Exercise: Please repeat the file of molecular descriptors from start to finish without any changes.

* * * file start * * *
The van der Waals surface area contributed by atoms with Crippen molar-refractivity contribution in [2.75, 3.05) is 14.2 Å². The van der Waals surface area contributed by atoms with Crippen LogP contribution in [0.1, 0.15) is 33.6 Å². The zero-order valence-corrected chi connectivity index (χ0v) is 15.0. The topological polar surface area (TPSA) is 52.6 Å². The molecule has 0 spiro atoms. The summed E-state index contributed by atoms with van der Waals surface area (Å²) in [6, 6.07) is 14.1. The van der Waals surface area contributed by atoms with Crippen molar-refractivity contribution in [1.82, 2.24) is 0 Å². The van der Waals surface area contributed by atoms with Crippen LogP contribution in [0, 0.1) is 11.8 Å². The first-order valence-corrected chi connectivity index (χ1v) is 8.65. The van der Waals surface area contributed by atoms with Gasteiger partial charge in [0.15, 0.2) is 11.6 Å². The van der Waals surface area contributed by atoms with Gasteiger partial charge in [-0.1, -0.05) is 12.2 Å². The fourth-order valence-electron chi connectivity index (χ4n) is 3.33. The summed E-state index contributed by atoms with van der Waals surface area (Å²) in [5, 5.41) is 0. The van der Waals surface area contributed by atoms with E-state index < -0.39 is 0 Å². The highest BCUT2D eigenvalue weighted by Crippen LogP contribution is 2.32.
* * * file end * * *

The van der Waals surface area contributed by atoms with Crippen molar-refractivity contribution in [2.75, 3.05) is 14.2 Å². The van der Waals surface area contributed by atoms with Crippen LogP contribution in [0.1, 0.15) is 33.6 Å². The zero-order valence-corrected chi connectivity index (χ0v) is 15.0. The topological polar surface area (TPSA) is 52.6 Å². The molecule has 0 spiro atoms. The summed E-state index contributed by atoms with van der Waals surface area (Å²) in [6, 6.07) is 14.1. The van der Waals surface area contributed by atoms with Crippen molar-refractivity contribution in [1.82, 2.24) is 0 Å². The van der Waals surface area contributed by atoms with Crippen LogP contribution in [0, 0.1) is 11.8 Å². The first-order valence-corrected chi connectivity index (χ1v) is 8.65. The van der Waals surface area contributed by atoms with Gasteiger partial charge in [0.15, 0.2) is 11.6 Å². The van der Waals surface area contributed by atoms with Gasteiger partial charge in [-0.1, -0.05) is 12.2 Å². The fourth-order valence-electron chi connectivity index (χ4n) is 3.33. The summed E-state index contributed by atoms with van der Waals surface area (Å²) in [5, 5.41) is 0. The van der Waals surface area contributed by atoms with E-state index < -0.39 is 0 Å². The highest BCUT2D eigenvalue weighted by Crippen LogP contribution is 2.32.